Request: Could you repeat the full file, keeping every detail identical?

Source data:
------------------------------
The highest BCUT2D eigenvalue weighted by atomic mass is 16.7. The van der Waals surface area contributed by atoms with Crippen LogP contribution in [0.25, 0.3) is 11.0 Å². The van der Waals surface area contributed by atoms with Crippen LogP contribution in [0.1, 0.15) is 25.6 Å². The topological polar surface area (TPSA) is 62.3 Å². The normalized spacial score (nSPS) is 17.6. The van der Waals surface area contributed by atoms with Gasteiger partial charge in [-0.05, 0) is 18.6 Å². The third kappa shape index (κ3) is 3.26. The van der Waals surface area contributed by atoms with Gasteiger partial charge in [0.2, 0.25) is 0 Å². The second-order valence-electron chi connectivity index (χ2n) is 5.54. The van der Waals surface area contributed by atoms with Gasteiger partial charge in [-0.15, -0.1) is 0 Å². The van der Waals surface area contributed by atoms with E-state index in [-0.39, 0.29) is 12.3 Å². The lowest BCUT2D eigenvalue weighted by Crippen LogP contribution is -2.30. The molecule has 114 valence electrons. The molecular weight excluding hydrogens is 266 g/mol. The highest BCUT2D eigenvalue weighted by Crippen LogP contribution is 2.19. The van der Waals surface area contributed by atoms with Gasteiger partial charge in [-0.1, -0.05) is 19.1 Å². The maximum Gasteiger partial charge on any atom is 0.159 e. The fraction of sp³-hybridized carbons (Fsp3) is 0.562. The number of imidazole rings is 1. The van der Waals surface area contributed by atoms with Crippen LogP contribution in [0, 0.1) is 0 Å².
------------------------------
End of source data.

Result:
The highest BCUT2D eigenvalue weighted by atomic mass is 16.7. The van der Waals surface area contributed by atoms with Crippen LogP contribution in [0.25, 0.3) is 11.0 Å². The van der Waals surface area contributed by atoms with Crippen LogP contribution in [0.1, 0.15) is 25.6 Å². The topological polar surface area (TPSA) is 62.3 Å². The normalized spacial score (nSPS) is 17.6. The van der Waals surface area contributed by atoms with Gasteiger partial charge in [-0.05, 0) is 18.6 Å². The third kappa shape index (κ3) is 3.26. The van der Waals surface area contributed by atoms with Gasteiger partial charge in [0.2, 0.25) is 0 Å². The second-order valence-electron chi connectivity index (χ2n) is 5.54. The van der Waals surface area contributed by atoms with Gasteiger partial charge in [-0.15, -0.1) is 0 Å². The van der Waals surface area contributed by atoms with E-state index in [-0.39, 0.29) is 12.3 Å². The lowest BCUT2D eigenvalue weighted by Crippen LogP contribution is -2.30. The molecule has 114 valence electrons. The molecular weight excluding hydrogens is 266 g/mol. The highest BCUT2D eigenvalue weighted by Crippen LogP contribution is 2.19. The van der Waals surface area contributed by atoms with Gasteiger partial charge in [-0.1, -0.05) is 19.1 Å². The maximum Gasteiger partial charge on any atom is 0.159 e. The fraction of sp³-hybridized carbons (Fsp3) is 0.562. The number of imidazole rings is 1. The van der Waals surface area contributed by atoms with Crippen LogP contribution in [0, 0.1) is 0 Å².